by James Joyce
Ulysses Theme of Sex
You've probably heard that the plot of Ulysses hinges around the fact that Leopold Bloom's wife is having an affair, and on this particular day, June 16th, Bloom knows that she's going to sleep with Blazes Boylan. Sexuality, particularly in its relation to love, is an enormous problem that the text confronts. The question is: if you love someone, why is sex so important? The answer: sex is important, but it's not clear why. Over the course of the book, we learn more about the character's sexual desires, hang-ups, and neuroses than we could ever possibly want to know. At the same time that sex is revealed as a problem, part of the message of the book is that sex is something that's natural. It is not evil and it need not be hidden. According to Ulysses, though it complicates our lives, sex is something to be celebrated rather than something of which we should be ashamed.
Questions About Sex
- What is the relationship between sex and love in the novel? Is sex a necessary part of a loving relationship or not? Must sexual desire and love always move along the same lines?
- What are the factors that lead to Bloom's feelings of impotence and sexual inadequacy? Why is it that he's incapable of having sex with his wife, but carries on an illicit correspondence on the side?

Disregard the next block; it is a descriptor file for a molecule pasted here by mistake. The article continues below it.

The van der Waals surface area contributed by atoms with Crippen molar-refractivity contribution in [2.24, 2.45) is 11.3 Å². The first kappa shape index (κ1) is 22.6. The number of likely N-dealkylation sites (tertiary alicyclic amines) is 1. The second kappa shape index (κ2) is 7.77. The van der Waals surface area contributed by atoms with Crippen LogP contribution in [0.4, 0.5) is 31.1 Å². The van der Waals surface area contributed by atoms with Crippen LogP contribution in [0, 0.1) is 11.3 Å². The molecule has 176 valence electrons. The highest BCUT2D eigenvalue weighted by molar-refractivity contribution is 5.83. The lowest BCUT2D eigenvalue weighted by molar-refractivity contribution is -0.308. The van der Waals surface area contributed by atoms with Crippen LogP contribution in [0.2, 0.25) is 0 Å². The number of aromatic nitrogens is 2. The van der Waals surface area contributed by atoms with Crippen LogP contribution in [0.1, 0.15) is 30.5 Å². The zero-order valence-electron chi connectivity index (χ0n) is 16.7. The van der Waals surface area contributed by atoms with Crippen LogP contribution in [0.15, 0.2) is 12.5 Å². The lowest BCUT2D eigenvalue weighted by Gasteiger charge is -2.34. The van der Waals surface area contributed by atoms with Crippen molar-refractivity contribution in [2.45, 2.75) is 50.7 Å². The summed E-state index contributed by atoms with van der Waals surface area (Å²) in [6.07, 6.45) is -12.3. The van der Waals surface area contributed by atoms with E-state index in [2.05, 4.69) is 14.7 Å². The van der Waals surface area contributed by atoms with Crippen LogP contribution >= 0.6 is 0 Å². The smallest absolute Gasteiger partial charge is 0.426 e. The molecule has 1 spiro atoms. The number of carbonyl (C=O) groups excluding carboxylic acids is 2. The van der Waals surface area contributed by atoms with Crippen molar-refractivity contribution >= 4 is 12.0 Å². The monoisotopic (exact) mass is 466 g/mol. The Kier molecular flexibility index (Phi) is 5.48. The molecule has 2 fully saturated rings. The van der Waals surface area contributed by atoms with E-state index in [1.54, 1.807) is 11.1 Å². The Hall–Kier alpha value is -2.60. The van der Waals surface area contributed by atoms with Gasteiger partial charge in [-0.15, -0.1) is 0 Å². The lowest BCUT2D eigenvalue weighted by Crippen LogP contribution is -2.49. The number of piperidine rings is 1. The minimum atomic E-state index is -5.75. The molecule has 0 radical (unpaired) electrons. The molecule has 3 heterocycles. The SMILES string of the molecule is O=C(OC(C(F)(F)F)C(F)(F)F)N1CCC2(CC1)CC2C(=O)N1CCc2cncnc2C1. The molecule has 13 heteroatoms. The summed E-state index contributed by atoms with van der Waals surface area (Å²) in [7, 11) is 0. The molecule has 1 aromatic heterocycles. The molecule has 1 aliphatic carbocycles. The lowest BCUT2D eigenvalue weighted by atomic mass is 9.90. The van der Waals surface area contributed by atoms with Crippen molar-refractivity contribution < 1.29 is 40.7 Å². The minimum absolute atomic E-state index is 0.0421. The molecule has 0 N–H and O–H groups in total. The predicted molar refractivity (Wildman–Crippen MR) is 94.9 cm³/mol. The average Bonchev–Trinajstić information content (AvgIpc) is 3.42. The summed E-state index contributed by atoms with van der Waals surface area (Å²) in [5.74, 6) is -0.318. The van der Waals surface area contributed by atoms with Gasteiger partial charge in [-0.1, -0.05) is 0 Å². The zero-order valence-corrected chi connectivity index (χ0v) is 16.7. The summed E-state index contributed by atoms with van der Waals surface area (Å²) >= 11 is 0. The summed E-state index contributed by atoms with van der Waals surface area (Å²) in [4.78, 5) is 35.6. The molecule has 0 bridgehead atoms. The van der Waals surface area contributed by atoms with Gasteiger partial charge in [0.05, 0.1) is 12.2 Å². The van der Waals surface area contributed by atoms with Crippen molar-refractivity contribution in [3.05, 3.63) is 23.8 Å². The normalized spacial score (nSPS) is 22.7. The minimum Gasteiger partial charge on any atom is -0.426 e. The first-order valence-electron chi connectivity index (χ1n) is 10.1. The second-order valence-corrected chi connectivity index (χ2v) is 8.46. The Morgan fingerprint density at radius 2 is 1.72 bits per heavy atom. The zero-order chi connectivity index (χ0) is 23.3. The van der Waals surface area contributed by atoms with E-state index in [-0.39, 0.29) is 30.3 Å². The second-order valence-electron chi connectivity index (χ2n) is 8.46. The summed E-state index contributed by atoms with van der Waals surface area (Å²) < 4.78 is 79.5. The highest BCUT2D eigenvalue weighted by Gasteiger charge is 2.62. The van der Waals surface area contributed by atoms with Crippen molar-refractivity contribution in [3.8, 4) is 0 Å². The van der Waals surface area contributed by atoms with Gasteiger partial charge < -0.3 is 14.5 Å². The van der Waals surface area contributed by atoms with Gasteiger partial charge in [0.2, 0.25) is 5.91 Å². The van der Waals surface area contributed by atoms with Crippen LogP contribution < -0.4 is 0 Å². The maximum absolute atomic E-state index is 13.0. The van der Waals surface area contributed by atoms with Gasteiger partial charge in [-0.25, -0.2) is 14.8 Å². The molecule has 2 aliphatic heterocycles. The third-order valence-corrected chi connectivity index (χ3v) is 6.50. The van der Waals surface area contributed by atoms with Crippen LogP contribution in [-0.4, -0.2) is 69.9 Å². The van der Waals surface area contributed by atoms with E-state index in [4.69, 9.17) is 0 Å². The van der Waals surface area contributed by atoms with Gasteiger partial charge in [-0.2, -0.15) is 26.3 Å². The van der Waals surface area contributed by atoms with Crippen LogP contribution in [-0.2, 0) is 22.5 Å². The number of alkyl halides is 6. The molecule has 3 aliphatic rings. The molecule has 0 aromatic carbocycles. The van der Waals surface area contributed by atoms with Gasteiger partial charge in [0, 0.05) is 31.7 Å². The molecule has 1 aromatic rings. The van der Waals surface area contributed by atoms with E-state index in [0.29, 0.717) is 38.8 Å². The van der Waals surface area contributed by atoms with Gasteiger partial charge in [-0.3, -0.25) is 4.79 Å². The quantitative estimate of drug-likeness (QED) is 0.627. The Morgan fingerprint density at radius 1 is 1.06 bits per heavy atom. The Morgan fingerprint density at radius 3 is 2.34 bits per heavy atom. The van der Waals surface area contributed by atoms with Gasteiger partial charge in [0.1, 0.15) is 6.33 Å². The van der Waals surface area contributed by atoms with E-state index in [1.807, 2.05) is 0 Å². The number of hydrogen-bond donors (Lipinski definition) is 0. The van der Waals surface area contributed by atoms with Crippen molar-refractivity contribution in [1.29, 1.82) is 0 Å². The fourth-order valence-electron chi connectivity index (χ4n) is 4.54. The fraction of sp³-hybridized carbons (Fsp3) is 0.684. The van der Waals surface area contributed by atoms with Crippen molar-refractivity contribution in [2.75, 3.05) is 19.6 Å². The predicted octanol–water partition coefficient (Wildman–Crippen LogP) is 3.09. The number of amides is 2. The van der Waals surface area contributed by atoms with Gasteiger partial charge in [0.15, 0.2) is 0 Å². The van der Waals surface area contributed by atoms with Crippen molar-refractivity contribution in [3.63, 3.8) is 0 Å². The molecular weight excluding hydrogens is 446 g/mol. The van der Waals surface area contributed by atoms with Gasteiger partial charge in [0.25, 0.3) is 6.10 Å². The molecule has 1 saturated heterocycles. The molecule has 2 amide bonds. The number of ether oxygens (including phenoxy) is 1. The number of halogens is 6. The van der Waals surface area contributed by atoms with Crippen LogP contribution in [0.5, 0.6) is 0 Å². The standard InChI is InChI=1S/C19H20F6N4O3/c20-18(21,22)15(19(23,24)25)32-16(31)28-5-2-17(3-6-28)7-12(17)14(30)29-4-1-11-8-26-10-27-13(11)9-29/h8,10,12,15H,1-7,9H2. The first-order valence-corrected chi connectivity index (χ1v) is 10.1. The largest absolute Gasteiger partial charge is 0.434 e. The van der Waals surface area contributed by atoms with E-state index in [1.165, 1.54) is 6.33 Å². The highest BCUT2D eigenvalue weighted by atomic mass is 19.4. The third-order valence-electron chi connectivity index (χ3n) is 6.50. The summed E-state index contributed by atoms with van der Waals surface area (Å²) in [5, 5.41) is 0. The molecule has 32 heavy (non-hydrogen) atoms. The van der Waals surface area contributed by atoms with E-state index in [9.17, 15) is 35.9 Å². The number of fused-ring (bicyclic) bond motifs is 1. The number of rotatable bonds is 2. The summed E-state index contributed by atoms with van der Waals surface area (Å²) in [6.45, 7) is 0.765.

- Does Molly come across negatively as a result of her affair with Boylan? Is there anything wrong about her sexual desires or how she goes about satisfying them? If so, what is wrong and why?
- What is Stephen Dedalus's relationship to sexuality? Is he a asexual creature or do his desires just come out in bizarre ways? Where in Stephen's behavior do you see sexual desire?
Chew on This
The fact that Bloom's sexual desires are always mediated in some way – whether through language or fantasy – shows that he has not yet come to terms with whether or not he and Molly are somehow responsible for the death of their son Rudy.
Molly Bloom has successfully separated love and sexual desire in her mind. Her feelings of love and genuine affection are safely reserved for her husband Leopold, and she is simply using Boylan to satisfy her sexual cravings.